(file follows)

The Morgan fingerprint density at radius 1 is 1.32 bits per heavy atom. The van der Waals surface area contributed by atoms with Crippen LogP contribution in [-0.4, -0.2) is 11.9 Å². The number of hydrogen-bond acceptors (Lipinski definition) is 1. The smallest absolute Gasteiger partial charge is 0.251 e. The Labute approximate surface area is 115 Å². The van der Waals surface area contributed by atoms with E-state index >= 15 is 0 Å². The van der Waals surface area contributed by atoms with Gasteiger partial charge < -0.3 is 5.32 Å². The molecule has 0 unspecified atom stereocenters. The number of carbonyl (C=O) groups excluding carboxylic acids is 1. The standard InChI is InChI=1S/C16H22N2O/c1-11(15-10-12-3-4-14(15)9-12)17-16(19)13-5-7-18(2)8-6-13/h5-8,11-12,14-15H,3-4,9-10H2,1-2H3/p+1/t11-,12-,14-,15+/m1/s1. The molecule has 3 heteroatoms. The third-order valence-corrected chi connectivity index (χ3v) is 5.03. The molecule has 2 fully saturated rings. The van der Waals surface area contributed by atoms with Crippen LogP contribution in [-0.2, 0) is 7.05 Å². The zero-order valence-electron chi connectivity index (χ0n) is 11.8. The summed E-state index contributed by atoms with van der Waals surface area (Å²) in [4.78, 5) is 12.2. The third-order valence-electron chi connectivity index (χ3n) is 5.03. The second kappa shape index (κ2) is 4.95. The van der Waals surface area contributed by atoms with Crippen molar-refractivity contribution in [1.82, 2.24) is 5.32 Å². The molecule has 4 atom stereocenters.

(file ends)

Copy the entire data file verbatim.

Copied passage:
The Morgan fingerprint density at radius 1 is 1.32 bits per heavy atom. The van der Waals surface area contributed by atoms with Crippen LogP contribution in [-0.4, -0.2) is 11.9 Å². The number of hydrogen-bond acceptors (Lipinski definition) is 1. The smallest absolute Gasteiger partial charge is 0.251 e. The Labute approximate surface area is 115 Å². The van der Waals surface area contributed by atoms with E-state index >= 15 is 0 Å². The van der Waals surface area contributed by atoms with Gasteiger partial charge < -0.3 is 5.32 Å². The molecule has 0 unspecified atom stereocenters. The number of carbonyl (C=O) groups excluding carboxylic acids is 1. The standard InChI is InChI=1S/C16H22N2O/c1-11(15-10-12-3-4-14(15)9-12)17-16(19)13-5-7-18(2)8-6-13/h5-8,11-12,14-15H,3-4,9-10H2,1-2H3/p+1/t11-,12-,14-,15+/m1/s1. The molecule has 3 heteroatoms. The third-order valence-corrected chi connectivity index (χ3v) is 5.03. The molecule has 2 fully saturated rings. The van der Waals surface area contributed by atoms with Crippen LogP contribution in [-0.2, 0) is 7.05 Å². The zero-order valence-electron chi connectivity index (χ0n) is 11.8. The summed E-state index contributed by atoms with van der Waals surface area (Å²) in [4.78, 5) is 12.2. The third-order valence-electron chi connectivity index (χ3n) is 5.03. The second kappa shape index (κ2) is 4.95. The van der Waals surface area contributed by atoms with Crippen molar-refractivity contribution in [1.82, 2.24) is 5.32 Å². The molecule has 4 atom stereocenters.